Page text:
South Africa was first settled by non-natives in 1652, when the Dutch established an outpost in what would later become Cape Town. Soon after, British, French, and German settlers came to the area. The descendants of the original Dutch settlers became known as Afrikaners. Conflicts over land and power arose between the settling groups as well as between the settlers and the native people of the region. In 1910, Britain formally created the Union of South Africa as a self-governing dominion within the British Empire.
Throughout South Africa’s history, non-whites were subjected to widespread discrimination. In the late 19th and early 20th centuries, the government passed a series of laws institutionalizing discrimination and segregation. In the 1948 elections, the National Party, which served as a platform for Afrikaner nationalism, gained power. The National Party program was centered on the system of racial segregation known as apartheid. Supporters of apartheid argued that South Africa was made up of four distinct racial groups: white, black, “Coloured” or mixed-race, and Indian.
The white minority oppressed the African majority and other non-white groups. Black Africans were particularly disadvantaged in terms of education, housing, income, and health. Blacks were denied citizenship and not permitted to use the services and facilities accessible by the white minority. Many blacks were forced to relocate when their neighborhoods were declared “white.” A series of laws enacted in the 1950s further codified and expanded racial segregation. In part, the National Party justified its policies by branding its opponents as communists.
The African National Congress (ANC) was founded in 1912 to advocate for the rights of black South Africans. As apartheid expanded, the ANC and other groups used both nonviolent and violent actions to combat the government. The ANC and other groups were oppressed by the government, and many of their senior leaders were banned or imprisoned. Nelson Mandela, a prominent ANC leader, was imprisoned from 1962 to 1990.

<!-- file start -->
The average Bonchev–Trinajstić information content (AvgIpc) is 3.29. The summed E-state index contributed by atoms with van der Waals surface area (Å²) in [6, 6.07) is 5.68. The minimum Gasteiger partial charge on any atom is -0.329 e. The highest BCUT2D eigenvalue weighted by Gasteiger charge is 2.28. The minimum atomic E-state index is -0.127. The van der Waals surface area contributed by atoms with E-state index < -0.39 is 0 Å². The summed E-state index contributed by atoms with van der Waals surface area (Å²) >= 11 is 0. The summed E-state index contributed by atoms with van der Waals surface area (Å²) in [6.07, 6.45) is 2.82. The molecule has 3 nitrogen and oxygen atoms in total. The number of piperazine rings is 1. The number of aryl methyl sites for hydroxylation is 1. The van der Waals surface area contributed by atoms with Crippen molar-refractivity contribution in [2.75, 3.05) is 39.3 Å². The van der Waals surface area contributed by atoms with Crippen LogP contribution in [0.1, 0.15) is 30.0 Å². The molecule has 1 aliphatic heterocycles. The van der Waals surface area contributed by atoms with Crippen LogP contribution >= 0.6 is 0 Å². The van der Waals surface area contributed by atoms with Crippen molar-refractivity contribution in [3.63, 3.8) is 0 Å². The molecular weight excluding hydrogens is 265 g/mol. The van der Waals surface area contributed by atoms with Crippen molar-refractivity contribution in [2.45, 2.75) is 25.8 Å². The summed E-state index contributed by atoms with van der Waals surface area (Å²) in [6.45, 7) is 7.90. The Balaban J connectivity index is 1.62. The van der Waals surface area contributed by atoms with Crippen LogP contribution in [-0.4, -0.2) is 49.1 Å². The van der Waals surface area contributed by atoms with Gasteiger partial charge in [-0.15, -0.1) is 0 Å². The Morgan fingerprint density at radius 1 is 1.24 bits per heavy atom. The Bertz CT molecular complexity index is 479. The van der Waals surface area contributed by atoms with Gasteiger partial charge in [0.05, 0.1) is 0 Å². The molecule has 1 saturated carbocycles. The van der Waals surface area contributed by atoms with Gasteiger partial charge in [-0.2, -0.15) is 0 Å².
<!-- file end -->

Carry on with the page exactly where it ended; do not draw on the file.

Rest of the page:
In the 1970s and 1980s, the anti-apartheid movement gained strength. Foreign governments and the international community isolated South Africa. International sanctions damaged the economy and helped erode domestic support for apartheid. Meanwhile, the end of the Cold War weakened the government’s claim that yielding power would lead to a communist takeover.
In 1990, the government of South Africa took its first steps toward ending apartheid when it ended a ban on certain political organizations including the ANC. Nelson Mandela and other opposition leaders were released from prison and apartheid legislation was repealed. F.W. de Klerk, President from 1989-1994, helped to broker this transition of South Africa from the apartheid-era to a multi-racial democracy. In 1993, de Klerk and Mandela received the Nobel Peace Prize for their work.
In 1994, South Africa held its first election that allowed all adults to vote, regardless of race. The ANC gained power and Nelson Mandela was elected president. South Africa enacted a liberal, democratic constitution, backed by a strong and independent judiciary. While the ANC has remained the strongest party, elections are vigorously contested and democratic safeguards are respected. A Truth and Reconciliation Commission investigated abuses and crimes committed during the apartheid era.
Freedom House’s 2013 Freedom in the World report categorized South Africa as “free” with an overall freedom rating of two, with one being the most free and seven being the least. The country also received ratings of two in political rights and civil liberties. However, in the 2013 Freedom of the Press report, the nation was categorized as “party free” due to government restrictions on the press and the prevalence of civil cases brought against journalists for libel.See all South Africa videos